COLCHESTER — While ordering lunch at the Fry Daze food truck last week, Michelle Taylor made it clear she needed two large orders of the establishment’s hand cut fries.
“I’m not sharing my fries,” she said to her husband, Rob, with a smile, though dead serious.
Fry Daze opened for business on May 10 and the fries are just one of several menu items that kept tourists and residents alike coming back for more. This will be its final week of the season, with the food truck open Wednesday, Oct. 6 to Sunday, Oct. 10.
Owner Steve Harrington said the truck enjoyed a pretty successful summer on Malletts Bay, despite the summer rains. Not bad for a rookie season, the vehicle bought on a whim by a guy who loves feeding people.
“I’m a self-taught cook,” Harrington said. “We winged it. This was completely out on a limb. It just came along, and with COVID and to-go being the way it was going, it made sense.”
Harrington, 52, of Richmond, said he has had a lifelong dream of owning a diner, but when the food truck became available last spring, he made a split second decision that would help him realize what makes him happy:
“Just to help people,” he said. “Meet people. Feed people.”
Fry Daze is a side gig for Harrington, whose full-time job is owner/operator of E&S Transport in Waterbury, which deals in AAA and accident recovery towing services. He is the first to say that Frye Daze would never have launched without good friend and business manager Jessica Dickinson.
“We’ve been best friends for a long time,” she said. “I do more of the paperwork end of things, picking menu items, ordering supplies, help out with breakfast.”
In fact, the two own seasonal camps next to each other on Mallets Bay. Dickinson summers at the camp and winters in Burlington.
“She does a very good job,” Harrington said. “We butt heads but we get through it.”
The truck added breakfast to the menu in September and it was a big success.
The Fry Daze team would not be complete without Brooke Mecca, the smiling face in the truck most customers see when they stop by.
“We rely very heavily on Brooke,” Harrington said. “She just kind of landed in my pocket and it’s worked out great, and all of our regular customers love and adore her.”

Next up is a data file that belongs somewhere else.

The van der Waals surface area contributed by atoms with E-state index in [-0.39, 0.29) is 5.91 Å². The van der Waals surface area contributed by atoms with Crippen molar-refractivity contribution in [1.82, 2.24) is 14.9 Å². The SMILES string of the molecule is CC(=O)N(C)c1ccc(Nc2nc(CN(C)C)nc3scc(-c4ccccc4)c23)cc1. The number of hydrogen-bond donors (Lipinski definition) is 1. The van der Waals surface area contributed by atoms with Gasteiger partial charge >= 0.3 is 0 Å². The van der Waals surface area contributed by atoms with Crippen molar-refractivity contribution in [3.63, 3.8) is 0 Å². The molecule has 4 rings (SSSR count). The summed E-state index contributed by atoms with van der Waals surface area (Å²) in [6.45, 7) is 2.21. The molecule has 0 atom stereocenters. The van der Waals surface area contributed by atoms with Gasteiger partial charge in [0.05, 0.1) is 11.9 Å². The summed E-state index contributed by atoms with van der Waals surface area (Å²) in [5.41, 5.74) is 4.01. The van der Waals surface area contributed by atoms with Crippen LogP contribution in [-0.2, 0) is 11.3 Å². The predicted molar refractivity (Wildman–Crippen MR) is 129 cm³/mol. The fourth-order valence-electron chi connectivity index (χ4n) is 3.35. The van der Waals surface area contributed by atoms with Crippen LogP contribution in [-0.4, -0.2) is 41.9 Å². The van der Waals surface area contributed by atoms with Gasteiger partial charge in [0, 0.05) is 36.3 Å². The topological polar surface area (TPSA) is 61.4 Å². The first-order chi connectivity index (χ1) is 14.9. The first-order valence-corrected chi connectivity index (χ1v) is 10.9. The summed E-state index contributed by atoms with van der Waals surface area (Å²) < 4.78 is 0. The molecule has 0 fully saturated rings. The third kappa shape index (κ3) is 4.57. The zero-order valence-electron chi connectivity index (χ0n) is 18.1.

There is one gentleman who stops by the food truck every day at lunchtime, rain or shine, and orders a hamburger with ketchup.
“We see him pull in and we have his burger on the grill already,” Dickinson said. “The day he orders something different, we’ll be in trouble.”
Harrington comes up with his share of ideas for menu items, and will bounce them off Dickinson, like the maple fries.
“I’ll say, ‘Ooh, that sounds good, maybe other people will like it too,” she said.
Those items start as a special, and if enough people like it, it goes on the permanent menu.
The burger-and-fries menu options are quality, with five-ounce burgers being standard. You can get a Switchback bratwurst, a Michigan dog, or a killer Philly cheesesteak, to name a few. To create those delicious hand cut fries, the truck staff goes through 1,000 pound of potatoes a week.
Fry Daze best week ever?
“Sixteen hundred pounds of potatoes, 1,400 hotdogs, and 600 hamburgers,” Harrington said proudly.
Their busiest day? Fourth of July.
“We had a 40-person line for three hours straight,” Dickinson said.
Harrington plans to open back up in April 2022, and both he and Dickinson are pleased with the inaugural season Frye Daze had, making people happy with food.
“We’ve met some great people along the way,” Harrington said.
“We’ve had a great success rate with everything in general,” Dickinson added. “People seem to like us.”